Saving the high street: The £26bn question

Colliers International

How can we level the business rates playing field so that it’s fair for both online and bricks and mortar retailers? To save the high street, there are ways to shift the rates burden and still hit government targets.

Online or bricks and mortar? The debate surrounding the unfairness between online retailers and those with large bricks and mortar estates rages on.

Amazon’s model of taking a greater proportion of retail market share at the expense of the high street continues apace. But, while no-one believes that the direction of travel to online can be changed, the effect of an unfair business rates system, if left unchecked, will contribute to the acceleration of the decline in high streets. The government can and should act.

Physical retailers pay 25% of all business rates, even though the gross value added from retail is less than 10% (ONS 2018). The Centre for Retail Research estimates business rates cost bricks and mortar stores a total of £7.625bn in 2018/9. And these figures have been rising along with inflation, irrespective of whether the business is doing well.

For many, this has been a disaster, as the number of retailers reporting lower profits, or indeed losses, or going into CVA or administration shows. The unfair playing field becomes apparent if you look at the figures. Amazon admits it pays a business rates bill of £63.4m a year on sales of £8.77bn – so less than on 1% of its sales. Debenhams pays a bill of £80m on £2.3bn sales – that’s almost 3.5%. No wonder so many of its stores are closing or are under threat.

In February, the Treasury Select Committee announced the launch of an inquiry into the effect of government policy on business rates and how it has, in particular, impacted the high street. The Ministry of Housing, Communities and Local Government followed this by saying the government should consider taxing online deliveries and packaging while reducing business rates for retailers. We welcome any inquiry and recommendations but are sceptical as to how far the government will go to deal with some of the hard choices ahead.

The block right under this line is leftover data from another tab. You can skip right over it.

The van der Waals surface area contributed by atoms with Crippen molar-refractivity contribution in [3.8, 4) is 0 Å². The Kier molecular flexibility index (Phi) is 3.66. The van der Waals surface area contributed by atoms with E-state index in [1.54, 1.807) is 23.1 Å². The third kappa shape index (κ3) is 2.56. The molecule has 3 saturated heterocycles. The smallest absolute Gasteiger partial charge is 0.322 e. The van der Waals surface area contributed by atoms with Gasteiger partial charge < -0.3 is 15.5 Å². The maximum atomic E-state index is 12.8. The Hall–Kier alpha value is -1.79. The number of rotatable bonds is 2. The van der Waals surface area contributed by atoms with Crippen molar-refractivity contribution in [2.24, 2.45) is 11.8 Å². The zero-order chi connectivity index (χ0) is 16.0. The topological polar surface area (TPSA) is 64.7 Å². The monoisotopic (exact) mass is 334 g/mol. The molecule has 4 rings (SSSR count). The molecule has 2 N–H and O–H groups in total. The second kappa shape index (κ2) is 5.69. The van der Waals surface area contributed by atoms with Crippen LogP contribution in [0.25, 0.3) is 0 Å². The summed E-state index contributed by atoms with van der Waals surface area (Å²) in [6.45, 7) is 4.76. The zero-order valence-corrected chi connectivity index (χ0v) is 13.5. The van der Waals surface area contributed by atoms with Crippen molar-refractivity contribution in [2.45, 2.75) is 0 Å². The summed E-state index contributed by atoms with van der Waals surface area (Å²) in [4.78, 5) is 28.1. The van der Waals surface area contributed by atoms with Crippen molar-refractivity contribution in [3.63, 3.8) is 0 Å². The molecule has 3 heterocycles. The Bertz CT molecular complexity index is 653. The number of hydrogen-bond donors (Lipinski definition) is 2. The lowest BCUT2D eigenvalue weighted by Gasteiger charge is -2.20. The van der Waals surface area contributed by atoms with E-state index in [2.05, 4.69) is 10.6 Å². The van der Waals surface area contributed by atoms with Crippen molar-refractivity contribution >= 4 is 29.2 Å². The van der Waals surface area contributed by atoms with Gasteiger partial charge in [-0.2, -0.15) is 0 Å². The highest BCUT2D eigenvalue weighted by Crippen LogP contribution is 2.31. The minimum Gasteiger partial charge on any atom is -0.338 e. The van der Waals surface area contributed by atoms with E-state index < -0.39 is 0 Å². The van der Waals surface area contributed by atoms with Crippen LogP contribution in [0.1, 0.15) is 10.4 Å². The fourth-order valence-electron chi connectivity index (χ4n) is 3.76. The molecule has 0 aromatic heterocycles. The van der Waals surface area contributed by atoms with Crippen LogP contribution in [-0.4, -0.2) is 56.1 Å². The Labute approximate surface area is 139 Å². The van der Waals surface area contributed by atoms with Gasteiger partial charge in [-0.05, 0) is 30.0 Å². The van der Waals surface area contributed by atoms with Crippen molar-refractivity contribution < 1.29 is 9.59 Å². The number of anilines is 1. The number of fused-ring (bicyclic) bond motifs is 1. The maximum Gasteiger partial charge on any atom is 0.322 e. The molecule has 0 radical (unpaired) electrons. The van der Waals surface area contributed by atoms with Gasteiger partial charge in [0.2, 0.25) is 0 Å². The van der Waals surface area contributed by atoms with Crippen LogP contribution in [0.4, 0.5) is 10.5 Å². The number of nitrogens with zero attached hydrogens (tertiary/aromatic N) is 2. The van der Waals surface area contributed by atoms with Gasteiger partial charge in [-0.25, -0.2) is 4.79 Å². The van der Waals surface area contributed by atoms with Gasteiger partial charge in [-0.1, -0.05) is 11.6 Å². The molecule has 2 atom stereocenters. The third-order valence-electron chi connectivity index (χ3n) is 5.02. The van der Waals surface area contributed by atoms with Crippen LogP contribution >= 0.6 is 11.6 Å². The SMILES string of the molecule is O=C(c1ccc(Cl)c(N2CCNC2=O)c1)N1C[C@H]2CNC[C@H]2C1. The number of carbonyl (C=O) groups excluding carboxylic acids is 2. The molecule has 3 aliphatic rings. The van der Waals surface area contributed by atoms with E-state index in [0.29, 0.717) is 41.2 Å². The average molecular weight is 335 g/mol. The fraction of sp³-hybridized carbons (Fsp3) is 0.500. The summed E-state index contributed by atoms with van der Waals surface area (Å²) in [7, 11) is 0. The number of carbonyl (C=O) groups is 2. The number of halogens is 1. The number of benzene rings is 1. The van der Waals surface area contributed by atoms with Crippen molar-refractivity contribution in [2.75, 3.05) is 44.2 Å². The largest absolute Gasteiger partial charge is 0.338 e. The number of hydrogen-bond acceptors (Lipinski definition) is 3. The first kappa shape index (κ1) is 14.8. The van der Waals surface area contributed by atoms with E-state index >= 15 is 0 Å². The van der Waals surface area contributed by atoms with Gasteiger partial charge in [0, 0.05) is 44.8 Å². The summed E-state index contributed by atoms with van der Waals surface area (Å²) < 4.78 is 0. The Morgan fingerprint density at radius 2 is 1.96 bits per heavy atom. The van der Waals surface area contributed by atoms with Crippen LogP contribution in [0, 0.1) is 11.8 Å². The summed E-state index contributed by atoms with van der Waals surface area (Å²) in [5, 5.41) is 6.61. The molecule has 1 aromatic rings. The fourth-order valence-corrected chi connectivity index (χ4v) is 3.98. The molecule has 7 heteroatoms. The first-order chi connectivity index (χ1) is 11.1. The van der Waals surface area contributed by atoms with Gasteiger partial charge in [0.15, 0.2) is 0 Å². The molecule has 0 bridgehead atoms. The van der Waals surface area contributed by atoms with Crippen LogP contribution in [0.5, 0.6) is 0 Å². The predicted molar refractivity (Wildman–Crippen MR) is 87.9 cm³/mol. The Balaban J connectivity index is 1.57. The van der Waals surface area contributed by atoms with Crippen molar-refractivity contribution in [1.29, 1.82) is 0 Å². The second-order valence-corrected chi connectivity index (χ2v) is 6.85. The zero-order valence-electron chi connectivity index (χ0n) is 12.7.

What are business rates for?

Let’s start by considering what the £26bn annual pot of money collected from business rates pays for, as many just see it as another tax. In fact, a rate is different from a tax because a rate is levied to pay for specific items or services that have been pre-costed. A tax will levy a tax rate on income or gains and the amount collected can and often will vary considerably depending on the state of the economy or a particular part of the economy.

Business rates are used to pay for a contribution to the following, not exhaustive, list: local transport, education, housing, social service, fire and police. They are collected locally but redistributed from a national pot through various mechanisms. And here is the problem. There is a disconnect between what businesses pay and who is accountable for providing the services. In effect, many businesses are paying for something but are unclear what they will receive in return.

The online problem

So, let’s return to shopping online. A neighbour of mine rarely visits a physical high street shop. There is of course nothing wrong with this. We live 10 miles from the nearest large retail centre – it will cost him petrol money to get there and back; he will have to pay for his parking and, more importantly, when he visits the store there is no guarantee that it will have the particular item he wants. Five minutes spent on the internet and his item is on its way, and, if not delivered the same day, will arrive within 24 hours.